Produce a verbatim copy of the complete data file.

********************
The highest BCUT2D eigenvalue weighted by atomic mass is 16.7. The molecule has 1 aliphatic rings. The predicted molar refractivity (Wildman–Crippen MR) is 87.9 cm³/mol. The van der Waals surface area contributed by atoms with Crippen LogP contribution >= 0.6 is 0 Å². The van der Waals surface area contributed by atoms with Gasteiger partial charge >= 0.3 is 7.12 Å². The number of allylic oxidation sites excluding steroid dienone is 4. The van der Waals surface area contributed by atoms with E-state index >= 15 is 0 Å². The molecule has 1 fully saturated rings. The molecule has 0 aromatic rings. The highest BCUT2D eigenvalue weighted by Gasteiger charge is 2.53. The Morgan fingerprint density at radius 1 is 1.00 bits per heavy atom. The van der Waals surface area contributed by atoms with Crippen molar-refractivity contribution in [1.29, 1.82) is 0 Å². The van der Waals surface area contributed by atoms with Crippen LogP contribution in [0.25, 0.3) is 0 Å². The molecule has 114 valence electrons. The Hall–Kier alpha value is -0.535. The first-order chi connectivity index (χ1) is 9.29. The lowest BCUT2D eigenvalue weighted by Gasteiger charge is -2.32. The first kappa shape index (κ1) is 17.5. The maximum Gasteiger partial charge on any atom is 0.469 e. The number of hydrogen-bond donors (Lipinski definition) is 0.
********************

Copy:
The highest BCUT2D eigenvalue weighted by atomic mass is 16.7. The molecule has 1 aliphatic rings. The predicted molar refractivity (Wildman–Crippen MR) is 87.9 cm³/mol. The van der Waals surface area contributed by atoms with Crippen LogP contribution >= 0.6 is 0 Å². The van der Waals surface area contributed by atoms with Gasteiger partial charge >= 0.3 is 7.12 Å². The number of allylic oxidation sites excluding steroid dienone is 4. The van der Waals surface area contributed by atoms with E-state index >= 15 is 0 Å². The molecule has 1 fully saturated rings. The molecule has 0 aromatic rings. The highest BCUT2D eigenvalue weighted by Gasteiger charge is 2.53. The Morgan fingerprint density at radius 1 is 1.00 bits per heavy atom. The van der Waals surface area contributed by atoms with Crippen molar-refractivity contribution in [1.29, 1.82) is 0 Å². The van der Waals surface area contributed by atoms with Crippen LogP contribution in [0.25, 0.3) is 0 Å². The molecule has 114 valence electrons. The Hall–Kier alpha value is -0.535. The first-order chi connectivity index (χ1) is 9.29. The lowest BCUT2D eigenvalue weighted by Gasteiger charge is -2.32. The first kappa shape index (κ1) is 17.5. The maximum Gasteiger partial charge on any atom is 0.469 e. The number of hydrogen-bond donors (Lipinski definition) is 0.